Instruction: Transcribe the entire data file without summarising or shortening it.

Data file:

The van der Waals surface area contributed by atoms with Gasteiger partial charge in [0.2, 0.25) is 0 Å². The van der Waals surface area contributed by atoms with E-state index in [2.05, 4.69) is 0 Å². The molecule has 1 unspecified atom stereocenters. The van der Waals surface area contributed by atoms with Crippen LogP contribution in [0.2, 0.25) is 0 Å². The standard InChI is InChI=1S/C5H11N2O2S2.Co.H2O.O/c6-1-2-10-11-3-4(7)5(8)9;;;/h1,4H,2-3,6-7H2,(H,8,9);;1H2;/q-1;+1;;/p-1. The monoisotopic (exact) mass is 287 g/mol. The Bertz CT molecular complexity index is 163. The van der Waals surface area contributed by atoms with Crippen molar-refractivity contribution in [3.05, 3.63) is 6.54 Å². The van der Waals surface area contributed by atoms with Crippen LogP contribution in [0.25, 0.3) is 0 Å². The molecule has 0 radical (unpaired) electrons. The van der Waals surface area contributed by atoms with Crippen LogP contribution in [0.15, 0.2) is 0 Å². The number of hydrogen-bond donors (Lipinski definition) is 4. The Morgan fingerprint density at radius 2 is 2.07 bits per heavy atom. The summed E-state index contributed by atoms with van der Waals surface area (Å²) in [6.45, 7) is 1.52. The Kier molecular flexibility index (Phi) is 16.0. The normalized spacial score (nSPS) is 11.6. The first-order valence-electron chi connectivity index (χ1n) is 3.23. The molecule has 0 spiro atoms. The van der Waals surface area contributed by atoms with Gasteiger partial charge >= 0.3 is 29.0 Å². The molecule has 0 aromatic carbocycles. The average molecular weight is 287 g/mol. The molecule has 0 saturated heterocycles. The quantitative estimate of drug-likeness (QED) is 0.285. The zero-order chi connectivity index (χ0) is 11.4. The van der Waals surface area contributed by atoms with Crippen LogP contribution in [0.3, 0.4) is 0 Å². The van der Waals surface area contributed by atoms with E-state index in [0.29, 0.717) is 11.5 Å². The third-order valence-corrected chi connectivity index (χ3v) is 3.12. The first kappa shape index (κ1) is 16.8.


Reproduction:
The van der Waals surface area contributed by atoms with Gasteiger partial charge in [0.2, 0.25) is 0 Å². The van der Waals surface area contributed by atoms with E-state index in [2.05, 4.69) is 0 Å². The molecule has 1 unspecified atom stereocenters. The van der Waals surface area contributed by atoms with Crippen LogP contribution in [0.2, 0.25) is 0 Å². The standard InChI is InChI=1S/C5H11N2O2S2.Co.H2O.O/c6-1-2-10-11-3-4(7)5(8)9;;;/h1,4H,2-3,6-7H2,(H,8,9);;1H2;/q-1;+1;;/p-1. The monoisotopic (exact) mass is 287 g/mol. The Bertz CT molecular complexity index is 163. The van der Waals surface area contributed by atoms with Crippen molar-refractivity contribution in [3.05, 3.63) is 6.54 Å². The van der Waals surface area contributed by atoms with Crippen LogP contribution in [0.25, 0.3) is 0 Å². The molecule has 0 radical (unpaired) electrons. The van der Waals surface area contributed by atoms with Crippen LogP contribution in [0.15, 0.2) is 0 Å². The number of hydrogen-bond donors (Lipinski definition) is 4. The Morgan fingerprint density at radius 2 is 2.07 bits per heavy atom. The summed E-state index contributed by atoms with van der Waals surface area (Å²) in [6.45, 7) is 1.52. The Kier molecular flexibility index (Phi) is 16.0. The normalized spacial score (nSPS) is 11.6. The first-order valence-electron chi connectivity index (χ1n) is 3.23. The molecule has 0 spiro atoms. The van der Waals surface area contributed by atoms with Gasteiger partial charge >= 0.3 is 29.0 Å². The molecule has 0 aromatic carbocycles. The average molecular weight is 287 g/mol. The molecule has 0 saturated heterocycles. The quantitative estimate of drug-likeness (QED) is 0.285. The zero-order chi connectivity index (χ0) is 11.4. The van der Waals surface area contributed by atoms with Crippen LogP contribution in [0.3, 0.4) is 0 Å². The van der Waals surface area contributed by atoms with E-state index in [0.29, 0.717) is 11.5 Å². The third-order valence-corrected chi connectivity index (χ3v) is 3.12. The first kappa shape index (κ1) is 16.8.